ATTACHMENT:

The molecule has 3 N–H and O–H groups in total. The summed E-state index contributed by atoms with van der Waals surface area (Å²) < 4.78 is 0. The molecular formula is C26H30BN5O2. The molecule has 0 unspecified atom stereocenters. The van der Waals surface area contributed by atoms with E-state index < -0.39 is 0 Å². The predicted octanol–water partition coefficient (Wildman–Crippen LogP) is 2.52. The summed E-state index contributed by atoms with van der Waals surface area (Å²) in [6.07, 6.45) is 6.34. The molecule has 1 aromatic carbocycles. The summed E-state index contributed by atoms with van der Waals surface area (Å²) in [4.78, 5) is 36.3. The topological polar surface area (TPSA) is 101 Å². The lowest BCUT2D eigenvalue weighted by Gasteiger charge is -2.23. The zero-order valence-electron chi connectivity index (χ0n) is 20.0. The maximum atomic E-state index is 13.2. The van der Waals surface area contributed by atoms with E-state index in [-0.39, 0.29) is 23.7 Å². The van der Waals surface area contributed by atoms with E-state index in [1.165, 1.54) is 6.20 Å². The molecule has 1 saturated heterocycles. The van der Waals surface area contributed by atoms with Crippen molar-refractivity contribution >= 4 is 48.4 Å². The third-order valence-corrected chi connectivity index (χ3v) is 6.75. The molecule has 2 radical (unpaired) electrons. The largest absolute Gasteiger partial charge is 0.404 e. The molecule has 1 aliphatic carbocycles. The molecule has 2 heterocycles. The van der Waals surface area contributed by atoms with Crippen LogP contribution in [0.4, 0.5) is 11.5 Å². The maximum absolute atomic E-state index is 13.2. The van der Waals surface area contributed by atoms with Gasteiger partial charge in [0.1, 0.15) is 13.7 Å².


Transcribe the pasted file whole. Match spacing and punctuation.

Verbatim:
The molecule has 3 N–H and O–H groups in total. The summed E-state index contributed by atoms with van der Waals surface area (Å²) < 4.78 is 0. The molecular formula is C26H30BN5O2. The molecule has 0 unspecified atom stereocenters. The van der Waals surface area contributed by atoms with E-state index < -0.39 is 0 Å². The predicted octanol–water partition coefficient (Wildman–Crippen LogP) is 2.52. The summed E-state index contributed by atoms with van der Waals surface area (Å²) in [6.07, 6.45) is 6.34. The molecule has 1 aromatic carbocycles. The summed E-state index contributed by atoms with van der Waals surface area (Å²) in [4.78, 5) is 36.3. The topological polar surface area (TPSA) is 101 Å². The lowest BCUT2D eigenvalue weighted by Gasteiger charge is -2.23. The zero-order valence-electron chi connectivity index (χ0n) is 20.0. The maximum atomic E-state index is 13.2. The van der Waals surface area contributed by atoms with E-state index in [-0.39, 0.29) is 23.7 Å². The van der Waals surface area contributed by atoms with E-state index in [1.165, 1.54) is 6.20 Å². The molecule has 1 saturated heterocycles. The van der Waals surface area contributed by atoms with Crippen molar-refractivity contribution >= 4 is 48.4 Å². The third-order valence-corrected chi connectivity index (χ3v) is 6.75. The molecule has 2 radical (unpaired) electrons. The largest absolute Gasteiger partial charge is 0.404 e. The molecule has 1 aliphatic carbocycles. The molecule has 2 heterocycles. The van der Waals surface area contributed by atoms with Crippen LogP contribution in [0.4, 0.5) is 11.5 Å². The maximum absolute atomic E-state index is 13.2. The van der Waals surface area contributed by atoms with Gasteiger partial charge in [0.1, 0.15) is 13.7 Å².